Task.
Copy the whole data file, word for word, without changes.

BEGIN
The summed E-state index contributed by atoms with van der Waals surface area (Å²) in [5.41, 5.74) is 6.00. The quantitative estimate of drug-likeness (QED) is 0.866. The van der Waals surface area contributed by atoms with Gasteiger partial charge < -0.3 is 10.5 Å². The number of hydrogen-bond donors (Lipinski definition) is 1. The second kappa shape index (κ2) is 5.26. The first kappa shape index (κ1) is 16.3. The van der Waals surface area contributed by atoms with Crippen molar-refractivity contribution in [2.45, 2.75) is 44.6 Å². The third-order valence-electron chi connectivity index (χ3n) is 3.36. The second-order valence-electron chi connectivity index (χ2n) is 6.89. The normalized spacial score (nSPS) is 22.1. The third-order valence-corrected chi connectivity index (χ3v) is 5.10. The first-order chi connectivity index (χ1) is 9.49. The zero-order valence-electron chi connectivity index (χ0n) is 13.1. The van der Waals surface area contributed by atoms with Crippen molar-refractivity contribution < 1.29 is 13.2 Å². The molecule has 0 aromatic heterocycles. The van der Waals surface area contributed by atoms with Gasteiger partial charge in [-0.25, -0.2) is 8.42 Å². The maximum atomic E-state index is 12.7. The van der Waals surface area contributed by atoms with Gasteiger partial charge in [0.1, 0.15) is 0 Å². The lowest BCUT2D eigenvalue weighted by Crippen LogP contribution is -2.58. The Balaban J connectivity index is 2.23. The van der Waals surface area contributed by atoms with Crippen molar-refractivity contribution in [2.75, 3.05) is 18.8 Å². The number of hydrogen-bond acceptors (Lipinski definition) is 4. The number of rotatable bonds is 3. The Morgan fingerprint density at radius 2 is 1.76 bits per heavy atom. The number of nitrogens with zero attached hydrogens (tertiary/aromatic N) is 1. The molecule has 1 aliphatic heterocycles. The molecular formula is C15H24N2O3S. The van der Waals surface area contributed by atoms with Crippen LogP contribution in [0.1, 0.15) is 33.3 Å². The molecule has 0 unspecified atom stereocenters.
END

The summed E-state index contributed by atoms with van der Waals surface area (Å²) in [5.41, 5.74) is 6.00. The quantitative estimate of drug-likeness (QED) is 0.866. The van der Waals surface area contributed by atoms with Gasteiger partial charge < -0.3 is 10.5 Å². The number of hydrogen-bond donors (Lipinski definition) is 1. The second kappa shape index (κ2) is 5.26. The first kappa shape index (κ1) is 16.3. The van der Waals surface area contributed by atoms with Crippen molar-refractivity contribution in [2.45, 2.75) is 44.6 Å². The third-order valence-electron chi connectivity index (χ3n) is 3.36. The second-order valence-electron chi connectivity index (χ2n) is 6.89. The normalized spacial score (nSPS) is 22.1. The third-order valence-corrected chi connectivity index (χ3v) is 5.10. The first-order chi connectivity index (χ1) is 9.49. The zero-order valence-electron chi connectivity index (χ0n) is 13.1. The van der Waals surface area contributed by atoms with Crippen molar-refractivity contribution < 1.29 is 13.2 Å². The molecule has 0 aromatic heterocycles. The van der Waals surface area contributed by atoms with Gasteiger partial charge in [-0.25, -0.2) is 8.42 Å². The maximum atomic E-state index is 12.7. The van der Waals surface area contributed by atoms with Gasteiger partial charge in [0.1, 0.15) is 0 Å². The lowest BCUT2D eigenvalue weighted by Crippen LogP contribution is -2.58. The Balaban J connectivity index is 2.23. The van der Waals surface area contributed by atoms with Crippen molar-refractivity contribution in [2.75, 3.05) is 18.8 Å². The number of hydrogen-bond acceptors (Lipinski definition) is 4. The number of rotatable bonds is 3. The Morgan fingerprint density at radius 2 is 1.76 bits per heavy atom. The number of nitrogens with zero attached hydrogens (tertiary/aromatic N) is 1. The molecule has 1 aliphatic heterocycles. The molecular formula is C15H24N2O3S. The van der Waals surface area contributed by atoms with Crippen LogP contribution in [0.1, 0.15) is 33.3 Å². The molecule has 0 unspecified atom stereocenters.